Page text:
Dear FBI: Show Your Work

While we’ve been celebrating with our families, the Partnership for Civil Justice and the NYT have been reading through a set of documents showing the nationwide surveillance of Occupy Wall Street.

The documents and the FBI’s defense of them exposes several long term claims by the FBI to be false. First, that their domestic mapping program, the Domain Management Program, is not inappropriate surveillance directed at domestic politics.

An October 2011 memo from the bureau’s Jacksonville, Fla., field office was titled Domain Program Management Domestic Terrorist.

The memo said agents discussed “past and upcoming meetings” of the movement, and its spread. It said agents should contact Occupy Wall Street activists to ascertain whether people who attended their events had “violent tendencies.”

Domain Management also gets directed at Muslims and Latinos in the name of preparing to investigate terrorism and drugs. If it weren’t already clear this is about domestic spying, the inclusion of Occupy should now make that clear.

Then there’s FBI’s claim that it can’t investigate solely on the basis of speech or religion.

“The F.B.I. recognizes the rights of individuals and groups to engage in constitutionally protected activity,” said the spokesman, Paul Bresson. “While the F.B.I. is obligated to thoroughly investigate any serious allegations involving threats of violence, we do not open investigations based solely on First Amendment activity. In fact, the Department of Justice and the F.B.I.’s own internal guidelines on domestic operations strictly forbid that.”

Bresson overstates this, of course. The Domestic Investigation and Operations Guide prohibits opening an investigation solely on the basis of First Amendment activity. But it permits using such activity as part of the predicate for an investigation.

Which is why I find the FBI’s redactions so interesting.

Even the first pages of the actual documents show how FBI repeatedly acknowledged that Occupy “does not openly condone the use of violence.” But then it notes that Occupy trained for civil disobedience and its response, and from that the FBI concludes “that violence and/or illegal activity is expected by event organizers.” The FBI ascribes the violence that organizers correctly expected from cops to the organizers themselves, and used the intent to engage in civil disobedience as the means to use First Amendment activity as a predicate for investigation.

More interesting, on page 2, the FBI claims that Occupy’s website, “suggested that protestors bring ‘billy clubs and taser guns.’”

Well, that doesn’t sound like the Occupy I know (not to mention most Occupy adherents would have a tough time getting a taser gun). Luckily, the FBI included handy-dandy endnotes to show from what public sources (here, Occupy’s own website) they drew these observations.

But FBI redacted all these endnotes as a b(7)(E) exemption, which allows FBI to hide techniques used in law enforcement investigations.

These are–at least according to the claims in the document–public websites (and would have to be to be permissible under preliminary investigation rules). And yet, the FBI refuses to tell us on which public websites these claimed suggestions were made.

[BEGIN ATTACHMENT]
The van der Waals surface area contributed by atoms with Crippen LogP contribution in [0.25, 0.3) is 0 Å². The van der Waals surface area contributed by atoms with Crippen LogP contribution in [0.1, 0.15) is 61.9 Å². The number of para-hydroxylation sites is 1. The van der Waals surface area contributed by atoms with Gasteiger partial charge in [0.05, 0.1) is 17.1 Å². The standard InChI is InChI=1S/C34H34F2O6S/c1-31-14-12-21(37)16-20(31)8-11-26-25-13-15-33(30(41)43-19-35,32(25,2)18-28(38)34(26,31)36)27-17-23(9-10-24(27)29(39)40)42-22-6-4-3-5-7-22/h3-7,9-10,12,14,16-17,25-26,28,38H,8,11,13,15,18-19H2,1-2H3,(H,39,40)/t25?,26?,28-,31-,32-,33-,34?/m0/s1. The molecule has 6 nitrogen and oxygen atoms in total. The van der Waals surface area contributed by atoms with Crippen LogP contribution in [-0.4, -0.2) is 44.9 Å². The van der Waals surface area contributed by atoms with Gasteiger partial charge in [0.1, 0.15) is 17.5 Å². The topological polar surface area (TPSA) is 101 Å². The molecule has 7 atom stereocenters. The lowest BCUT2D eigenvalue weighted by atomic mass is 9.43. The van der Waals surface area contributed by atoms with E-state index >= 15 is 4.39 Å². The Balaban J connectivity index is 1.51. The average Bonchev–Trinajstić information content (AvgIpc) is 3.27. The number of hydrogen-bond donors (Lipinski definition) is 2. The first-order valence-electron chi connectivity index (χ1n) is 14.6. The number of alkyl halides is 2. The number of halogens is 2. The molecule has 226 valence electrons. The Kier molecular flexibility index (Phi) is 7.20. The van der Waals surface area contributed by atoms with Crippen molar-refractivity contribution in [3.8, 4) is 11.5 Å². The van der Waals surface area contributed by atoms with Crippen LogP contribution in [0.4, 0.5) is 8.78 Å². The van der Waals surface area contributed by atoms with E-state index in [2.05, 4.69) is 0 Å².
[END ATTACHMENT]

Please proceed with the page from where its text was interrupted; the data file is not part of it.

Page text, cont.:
Probably, because that would show that FBI is using the timeworn “investigation techniques” of “drawing illogical conclusions from public claims” and “just making shit up” to invent the reason to use First Amendment activities as the predicate for an investigation.

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11 Responses to Dear FBI: Show Your Work

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Emptywheel Twitterverse
bmaz @AnthonyMKreis Love to see the District court send a couple of US Marshals over to arrest the prick on a contempt charge.
24mreplyretweetfavorite
emptywheel @joshgerstein Yeah, one guy looked like he could be South Asian, plus the Asian. @illLeagleNews @mattapuzzo
28mreplyretweetfavorite
emptywheel In last ¶ Obama quoted as claiming he has found quiet pressure effective on Saudi human rights. By what measure? http://t.co/zfEx8e3Ftx
45mreplyretweetfavorite
emptywheel Surely it pains Clapper that NGA will win the fuckup of the month award this month. He'll prolly let some other scandal drop to avoid it.
49mreplyretweetfavorite
emptywheel And there's a little picture in Clapper's office of IC employee who wins that month's biggest fuckup, like Employee of Month at Burger King
50mreplyretweetfavorite
emptywheel I honestly think the intel agencies have a secret monthly pool for which agency can be the biggest fuckup that month. #FuckUpOfTheMonthAward
52mreplyretweetfavorite
emptywheel Anyone have insight on why you'd make drilling off East Coast available when 1) record low prices 2) increasingly bad Atlantic storms?
56mreplyretweetfavorite
emptywheel @mattblaze No, doesn't work, bc CIA will spy on anyone they want with impunity. Lesson is to get DiFi to oppose, make her experience it
59mreplyretweetfavorite
emptywheel @mattblaze She's also opposed to domestic drones. Also because she's got firsthand experience. And the lesson is ...
1hreplyretweetfavorite
emptywheel @theurbansherpa Of course, it's probably case that because those threats wore off nothing can convince me to clean my room now. No.Thing.
1hreplyretweetfavorite
emptywheel @theurbansherpa Wouldn't have caused you that pain if it weren't for his birthday, which deserves tribute, I think. Also, my room's a mess.
1hreplyretweetfavorite
emptywheel Shorter DiFi: Evan Bayh is a moron. http://t.co/O7UjfW3NHL (We could have told you that years ago, Senator)
1hreplyretweetfavorite
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